GRUB participants are paid 14-to-18-year-olds who steward the farm and participate in all manner of entrepreneurial workshops during the growing season. In addition to planting and nurturing the garden, GRUB participants transform gourds grown on the farm into a soap product called GRUB Scrub, which they market as a value-added product to gain small-business experience.
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“Everything we do has a purpose of food and education,” Cornett said. “Seeing the kids come out and how they interact with the space and the life skills they learn — the farm is great for that,” he said.
South Plains’ youth farm is 5.5 acres, four or so of which are sustainably cultivated, and is outfitted with four high tunnels. It was founded in 1988 to supplement the food bank’s distribution and produces around 50,000 pounds of produce each year, including zucchini, squash, watermelon, sunflowers, peppers, beans and tomatoes. The farm’s manager, Samuel Dodson, has also piloted an aquaponics project that raises fish and greens in tandem.
Some of the farm’s produce goes to a community-supported agriculture (CSA) share program, where up to 100 families pick food up once a week during the summer. Revenue generated by the CSA goes back into the farm, while the remaining produce goes toward the food bank’s distribution. Often, CSA participants have a donor relationship with the food bank, according to Cornett, enabling the farm to play a development role in the food bank’s bigger picture.
Cornett’s portfolio also encompasses an almost 30-year-old apple orchard that packs 2,500 trees onto 15 acres right behind the food bank’s premises. Tens of thousands of pounds of eight different apple varieties are harvested each year (2016 saw a 100,000-pound record) for distribution to clients. Each tree memorializes a lost loved one, whose family covers the cost of planting.
“We want to make sure that we’re working really closely with soup kitchen staff to plant what grows.”
Robust staffing is central to all that goes on — the orchard, farm, and GRUB program each have a director and an assistant with whom Cornett works, and four Americorps VISTAs assist with operations, including supervising 21 young GRUB participants. Like Capital Area Food Bank’s garden, South Plains’ farm boasts a classroom and a kitchen that hosts volunteer-led cooking lessons.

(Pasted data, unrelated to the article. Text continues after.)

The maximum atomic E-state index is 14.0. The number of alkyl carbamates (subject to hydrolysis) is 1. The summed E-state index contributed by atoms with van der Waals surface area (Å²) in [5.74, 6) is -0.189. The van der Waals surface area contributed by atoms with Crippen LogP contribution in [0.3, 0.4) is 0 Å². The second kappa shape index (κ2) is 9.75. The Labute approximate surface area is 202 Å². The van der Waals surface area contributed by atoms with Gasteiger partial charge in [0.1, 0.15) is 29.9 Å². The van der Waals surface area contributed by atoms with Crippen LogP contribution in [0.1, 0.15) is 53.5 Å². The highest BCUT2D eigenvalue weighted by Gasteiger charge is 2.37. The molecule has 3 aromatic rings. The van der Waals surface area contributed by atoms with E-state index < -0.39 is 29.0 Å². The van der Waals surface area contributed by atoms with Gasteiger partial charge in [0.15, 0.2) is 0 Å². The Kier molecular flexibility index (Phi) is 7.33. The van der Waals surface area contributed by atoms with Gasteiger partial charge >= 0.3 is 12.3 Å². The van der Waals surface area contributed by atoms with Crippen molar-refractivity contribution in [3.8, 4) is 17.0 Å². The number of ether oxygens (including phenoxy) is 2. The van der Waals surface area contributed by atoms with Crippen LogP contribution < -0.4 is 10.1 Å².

Golden Harvest Food Bank’s urban farm space in downtown Augusta, Ga., is enlivened by its proximity to the Master’s Table Soup Kitchen, the food bank-run provider agency that shares a site with the farm.
“We want to make sure that we’re working really closely with soup kitchen staff to plant what grows,” Breitmann said. The farm is managed by a master gardener and an employee who grow crops in 40 raised beds that volunteers attend to during community workdays on Saturdays. “We see it as integral to our soup kitchen,” said Brietmann, which itself is led by a staff of five chefs.
Like other food bank-affiliated urban farms, staff at the Master’s Table place a high premium on locally-cultivated nutritious produce, which is consistent with a recent strategic plan to prioritize the distribution of fresh fruits and vegetables from local food co-ops. It was that same desire that led former Executive Director Travis McNeal to start the farm in the first place.
As in Washington, D.C., the farm in Augusta has piqued interest among Golden Harvest’s partner agencies to steward their own urban farms or gardens, often for food but mostly because of the opportunities for community involvement they create.
“What I love about the farm is that it keeps (the food bank) really close not only to the farm-to-table concept, but also to our staff, volunteers, and those we work with who are on the frontlines of hunger,” Breitmann said. “We’re not just in our warehouses. We’re interacting with and supporting those who are really struggling with food insecurity.”